Vertigo / Dizziness

Dr. Trupti Shirole
Medically Reviewed by The Medindia Medical Review Team on Oct 04, 2019
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Other Names - Dizziness, Benign Paroxysmal Positional Vertigo (BPPV), Meniere disease, Motion Sickness, Labyrinthitis

Vertigo is a feeling of spinning (whirling) or falling down when there are no actual body movements. Vertigo is caused most often due to problems in the brain and inner ear. The most common form of vertigo is Benign Paroxysmal Positional Vertigo (BPPV). It is a symptom of a balance disorder that occurs due to disturbances caused in the inner ear balance.

Vertigo may last for a few moments,several hours, or even days. Vertigo is most common in elderly people, but can affect both sexes at any age.

The patient suffering from vertigo complains of a sensation of motion or spinning within stable surroundings, and it may be accompanied by loss of balance and nausea.

Depending on the symptoms and signs, a diagnosis of vertigo can be made. To make an accurate diagnosis the doctor can sometimes advice tests like Dix-Hallpike test, computerized dynamic posturography, audiometry or electronystagmography.

Treatment of vertigo depends largely on the underlying cause of vertigo. Ear infection will need treatment with antibiotics. Common medicines for treatment of the condition include- meclizine hydrochloride (Antivert), diphenhydramine (Benadryl), promethazine hydrochloride (Phenergan) and diazepam (Valium). Physical therapy might be recommended in some forms of vertigo.

People suffering from vertigo should take precautions so that they do not fall and hurt themselves. House and toilets may need to have railings installed.

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I am having frequent episodes of vertigo. I am diagnosed with Mineare's disease. I had taken Cinnarizine earlier for a month and my vertigo stopped for a month. Then the Doctor prescribed Vertin 16 * 3 for 2 months but no help. The frequency has also increased to multiple times a day now. Now the doctor has prescribed Vertin 24 * 2 for a month. Any help would be appreciated.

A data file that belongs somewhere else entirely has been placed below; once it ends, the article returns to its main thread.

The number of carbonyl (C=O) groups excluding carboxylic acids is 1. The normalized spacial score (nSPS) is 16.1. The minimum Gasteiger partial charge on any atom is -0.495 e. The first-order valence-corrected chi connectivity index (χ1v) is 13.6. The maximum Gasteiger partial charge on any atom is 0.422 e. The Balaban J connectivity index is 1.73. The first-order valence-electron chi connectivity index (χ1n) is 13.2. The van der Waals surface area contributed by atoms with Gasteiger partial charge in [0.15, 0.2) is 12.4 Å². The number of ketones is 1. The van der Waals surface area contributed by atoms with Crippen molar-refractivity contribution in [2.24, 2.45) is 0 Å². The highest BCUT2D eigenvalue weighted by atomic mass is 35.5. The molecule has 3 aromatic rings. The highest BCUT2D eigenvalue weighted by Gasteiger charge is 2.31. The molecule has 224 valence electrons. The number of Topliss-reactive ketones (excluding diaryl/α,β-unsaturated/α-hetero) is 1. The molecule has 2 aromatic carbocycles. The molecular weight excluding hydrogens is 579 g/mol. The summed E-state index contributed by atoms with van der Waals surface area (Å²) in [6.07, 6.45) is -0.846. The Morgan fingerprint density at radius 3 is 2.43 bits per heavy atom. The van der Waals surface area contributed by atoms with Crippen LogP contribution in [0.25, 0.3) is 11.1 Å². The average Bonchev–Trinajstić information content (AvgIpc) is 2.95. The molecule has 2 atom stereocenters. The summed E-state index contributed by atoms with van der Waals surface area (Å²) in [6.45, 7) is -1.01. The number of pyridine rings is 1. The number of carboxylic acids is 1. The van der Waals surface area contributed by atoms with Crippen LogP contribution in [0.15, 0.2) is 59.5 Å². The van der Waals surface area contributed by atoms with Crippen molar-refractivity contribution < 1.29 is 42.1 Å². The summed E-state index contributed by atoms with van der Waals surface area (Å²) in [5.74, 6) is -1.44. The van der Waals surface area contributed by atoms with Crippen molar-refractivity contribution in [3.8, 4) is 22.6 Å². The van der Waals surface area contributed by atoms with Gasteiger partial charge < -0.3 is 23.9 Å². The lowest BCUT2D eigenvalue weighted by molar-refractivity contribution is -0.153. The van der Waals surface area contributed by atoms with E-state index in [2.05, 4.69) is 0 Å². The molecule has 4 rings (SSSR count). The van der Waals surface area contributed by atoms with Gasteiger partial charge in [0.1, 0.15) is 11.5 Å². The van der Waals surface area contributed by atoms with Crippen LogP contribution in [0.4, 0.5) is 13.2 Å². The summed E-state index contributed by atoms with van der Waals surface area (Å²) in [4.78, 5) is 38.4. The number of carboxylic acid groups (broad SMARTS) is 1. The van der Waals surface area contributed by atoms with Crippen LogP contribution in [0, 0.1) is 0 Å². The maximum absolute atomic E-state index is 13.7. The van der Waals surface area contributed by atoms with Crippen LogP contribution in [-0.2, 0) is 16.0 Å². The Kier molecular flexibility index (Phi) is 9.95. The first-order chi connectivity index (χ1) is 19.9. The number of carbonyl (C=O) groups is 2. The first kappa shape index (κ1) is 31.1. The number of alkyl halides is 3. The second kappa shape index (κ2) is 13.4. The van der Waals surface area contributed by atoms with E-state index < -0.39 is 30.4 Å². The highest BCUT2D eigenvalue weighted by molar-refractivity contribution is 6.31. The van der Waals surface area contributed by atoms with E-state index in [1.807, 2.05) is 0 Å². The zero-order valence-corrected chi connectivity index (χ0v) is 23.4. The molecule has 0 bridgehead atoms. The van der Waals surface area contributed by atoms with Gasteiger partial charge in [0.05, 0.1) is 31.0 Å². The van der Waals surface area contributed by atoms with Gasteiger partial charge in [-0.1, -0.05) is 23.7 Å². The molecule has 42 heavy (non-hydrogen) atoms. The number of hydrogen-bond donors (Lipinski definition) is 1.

When a person is diagnosed with Vertigo and are put on medication, are there any warning sings before hand that they are going to have a dizziness or does it come on instantly without warning?

Hi. In my case, yes thee are some warning signs like i am having some visual problems and headache. What I do is I close my eyes, if I feel like my surrounding is about to spin, i take the prescribed medication immediately(betahistine mesylate). The drug is a graet help in making vertigo manageable, if not prevent it. I hope this piece of information has helped.

You can figure out some onset hints such as Gas formation or blurness/dizziness but most of the times it will be sudden and you will be surprised. You will also noice that walking fast may be an onset for vertigo but not always.


I'm surrefiing through Vestibular neuritis.Irritation started while talking on cell phone. Does the signal of mobile affects the inner ear?


I have suffered from BPPV for many years now...... I have tried the eply maneuver a few times. While I have no insurance and very limited finances. I am not sure I am doing the exercise correctly. It seems to help when I can tolerate doing it, but only for a while. I was admitted to the hospital 2 weeks ago and given valum intravenously that seems to be the only thing to ever actually help. Also it seems I have more, longer lasting, and intense attacks in the fall. Has anyone experienced this?

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